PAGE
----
Recently I've noted that it's not only the large leaves that hold water once they fall from this giant tree - the huge white petals of the grand flowers (M. grandiflora) do as well, after they've finished their job of attracting insects and they have gracefully drifted down to the ground.
Not only are these fist-sized seedpods weighty and prickly, they are also impressively abundant, landing in the flowerbeds, as well as on the lawn, sidewalks, and driveways. Once on the ground, they defy the most powerful of leaf blowers to move them and they dull any mower blades that dare to bite into them. Unlike the leaves, magnolia seedpods do take a long time to decompose, so there gets to be quite a buildup of them over time, providing a cobblestone like texture to the soil beneath the parent tree. Oh, to have grandkids old enough to want to earn a bit of money by gathering them all up to send to the landfill.....
Thinking about the seedpods that bear the magnolia seeds brings me back, full circle, to how well southern magnolias grow around here. Each of those gorgeous red seeds has the potential to put down roots and become a NEW (giant) southern magnolia - and a surprising number of the seeds make the attempt. I am constantly pulling up seedlings - or saplings, if I've missed a hidden sprout. It doesn't take long for a dainty, little seedling to develop into a sturdy, small tree that gives obvious promise of its eventual ability to heave up concrete and dominate the space around it.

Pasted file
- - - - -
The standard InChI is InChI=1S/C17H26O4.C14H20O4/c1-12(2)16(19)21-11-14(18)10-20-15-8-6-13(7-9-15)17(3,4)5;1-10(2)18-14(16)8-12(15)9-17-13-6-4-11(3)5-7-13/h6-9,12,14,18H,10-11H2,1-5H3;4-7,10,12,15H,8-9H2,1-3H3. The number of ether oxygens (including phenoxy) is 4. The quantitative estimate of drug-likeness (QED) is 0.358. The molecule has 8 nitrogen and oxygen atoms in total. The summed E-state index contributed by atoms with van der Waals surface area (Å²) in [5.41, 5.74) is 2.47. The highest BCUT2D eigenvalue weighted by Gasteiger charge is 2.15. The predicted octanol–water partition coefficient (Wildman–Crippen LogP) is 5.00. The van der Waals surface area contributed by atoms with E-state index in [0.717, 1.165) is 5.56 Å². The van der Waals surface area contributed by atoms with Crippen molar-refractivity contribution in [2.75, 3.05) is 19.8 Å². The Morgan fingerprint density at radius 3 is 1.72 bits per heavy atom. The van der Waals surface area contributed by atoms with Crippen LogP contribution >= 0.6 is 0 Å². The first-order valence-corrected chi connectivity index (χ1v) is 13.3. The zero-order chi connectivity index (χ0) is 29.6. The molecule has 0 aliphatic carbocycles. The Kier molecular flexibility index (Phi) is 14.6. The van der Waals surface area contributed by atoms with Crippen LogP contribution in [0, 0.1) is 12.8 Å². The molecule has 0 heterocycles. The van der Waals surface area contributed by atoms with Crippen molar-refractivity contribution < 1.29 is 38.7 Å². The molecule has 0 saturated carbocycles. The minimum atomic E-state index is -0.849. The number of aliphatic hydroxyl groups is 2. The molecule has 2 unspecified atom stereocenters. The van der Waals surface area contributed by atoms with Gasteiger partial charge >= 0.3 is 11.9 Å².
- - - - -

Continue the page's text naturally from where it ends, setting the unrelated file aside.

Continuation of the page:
Despite its challenges for the home gardener, southern magnolia is an awesome tree perfectly made for the Gulf Coast. Even though those huge leaves seem like they'd catch the wind enough to uproot the tree, it is one of the top 3 trees for hurricane resistance. Southern magnolias grow superbly in a variety of soils, including the deep sand that makes up our local landscape.
All that said, given my druthers, I'd plant this tree in the back of the yard, along the lake shore, where its leaves could accumulate to their hearts' content or could float away to decompose in downstream waters.
Since I didn't get a choice about siting these trees in my yard, I manage in the best way I can. For me, that means going out periodically and (literally) picking up, by hand, the leaves that have fallen into the flower beds.
Here is a trug with the leaves that I picked off the lyre-leaf sage (Salvia lyrata) just to the right of it....
P.S. I was out front picking up magnolia leaves from in between fern fronds and other plants this afternoon, wondering how silly I looked to the neighbors as I spent my time in this manner. Then I stopped and asked myself what other people were likely to be doing at that very moment. Watching TV? Checking out Facebook? Recreational shopping? This close to the Gulf, many folks were likely to be at the beach, lying on the sand. Nobody would think twice about whether any of those activities were "worthwhile", so why was I worrying about looking silly as I picked up magnolia leaves in the garden? I was outside (in the shade), enjoying a beautiful day, listening to birds singing, watching for little critters among the plants as I removed and gathered the smothering leaves. No matter what anyone else thinks, I certainly could have spent my afternoon in a much less enjoyable and productive manner!